'The next evening, and for many evenings afterward, that folly went on, I always having "the last word". During the whole period I was deliriously happy, but with the perversity of my nature I persevered in my resolution not to see her. Then, as I should have expected, I got no further answers. "She is disgusted," I said to myself, "with what she thinks my timidity in making no more definite advances"; and I resolved to seek her and make her acquaintance and - what? I did not know, nor do I now know, what might have come of it. I know only that I passed days and days trying to meet her, and all in vain; she was invisible as well as inaudible. I haunted the streets where we had met, but she did not come. From my window I watched the garden in front of her house, but she passed neither in nor out. I fell into the deepest dejection, believing that she had gone away , yet took no steps to resolve my doubt by inquiry of my landlady, to whom, indeed, I had taken an unconquerable aversion from her having once spoken of the girl with less of reverence than I thought befitting.
'There came a fateful night. Worn out with emotion, irresolution and despondency, I had retired early and fallen into such sleep as was still possible to me. In the middle of the night something - some malign power bent upon the wrecking of my peace forever - caused me to open my eyes and sit up, wide awake and listening intently for I knew not what. Then I thought I heard a faint tapping on the wall - the mere ghost of the familiar signal. In a few moments it was repeated: one, two, three - no louder than before, but addressing a sense alert and strained to receive it. I was about to reply when the Adversary of Peace again intervened in my affairs with a rascally suggestion of retaliation. She had long and cruelly ignored me; now I would ignore her. Incredible fatuity - may God forgive it! All the rest of the night I lay awake, fortifying my obstinacy with shameless justifications and - listening.
'Late the next morning, as I was leaving the house, I met my landlady, entering.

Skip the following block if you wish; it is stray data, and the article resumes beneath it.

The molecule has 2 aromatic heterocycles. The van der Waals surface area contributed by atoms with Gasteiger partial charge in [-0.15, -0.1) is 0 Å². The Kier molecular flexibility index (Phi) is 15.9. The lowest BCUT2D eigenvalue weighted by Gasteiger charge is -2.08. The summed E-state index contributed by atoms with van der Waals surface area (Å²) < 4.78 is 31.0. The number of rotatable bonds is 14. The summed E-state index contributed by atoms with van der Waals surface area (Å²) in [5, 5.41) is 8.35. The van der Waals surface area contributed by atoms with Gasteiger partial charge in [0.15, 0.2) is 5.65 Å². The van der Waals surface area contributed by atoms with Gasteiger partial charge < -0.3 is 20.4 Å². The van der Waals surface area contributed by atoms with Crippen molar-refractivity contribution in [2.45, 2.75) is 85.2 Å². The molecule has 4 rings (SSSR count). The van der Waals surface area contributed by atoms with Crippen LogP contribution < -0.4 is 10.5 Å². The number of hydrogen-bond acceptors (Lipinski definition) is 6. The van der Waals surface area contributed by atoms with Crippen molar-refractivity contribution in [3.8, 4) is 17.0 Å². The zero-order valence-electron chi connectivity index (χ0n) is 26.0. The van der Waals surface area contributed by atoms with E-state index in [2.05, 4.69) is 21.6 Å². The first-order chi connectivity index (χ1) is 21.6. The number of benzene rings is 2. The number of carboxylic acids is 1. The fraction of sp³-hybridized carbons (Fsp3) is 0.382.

' "Good morning, Mr. Dampier," she said. "Have you heard the news?"
'I replied in words that I had heard no news; in manner, that I did not care to hear any. The manner escaped her observation.
' "About the sick young lady next door," she babbled on. "What! you did not know? Why, she has been ill for weeks. And now - "
'I almost sprang upon her. "And now," I cried, "now what?'
' "She is dead."
'That is not the whole story. In the middle of the night, as I learned later, the patient, awakening from a long stupor after a week of delirium, had asked - it was her last utterance - that her bed be moved to the opposite side of the room. Those in attendance had thought the request a vagary of her delirium, but had complied. And there the poor passing soul had exerted its failing will to restore a broken connection - a golden thread of sentiment between its innocence and a monstrous baseness owing a blind, brutal allegiance to the Law of Self.
'What reparation could I make? Are there masses that can be said for the repose of souls that are abroad such nights as this - spirits "blown about by the viewless winds" - coming in the storm and darkness with signs and portents, hints of memory and presages of doom?
'This is the third visitation. On the first occasion I was too sceptical to do more than verify by natural methods the character of the incident; on the second, I responded to the signal after it had been several times repeated, but without result. To-night's recurrence completes the 'fatal triad' expounded by Parapelius Necromantius. There is no more to tell.'
When Dampier had finished his story I could think of nothing relevant that I cared to say, and to question him would have been a hideous impertinence. I rose and bade him good night in a way to convey to him a sense of my sympathy, which he silently acknowledged by a pressure of the hand. That night, alone with his sorrow and remorse, he passed into the Unknown.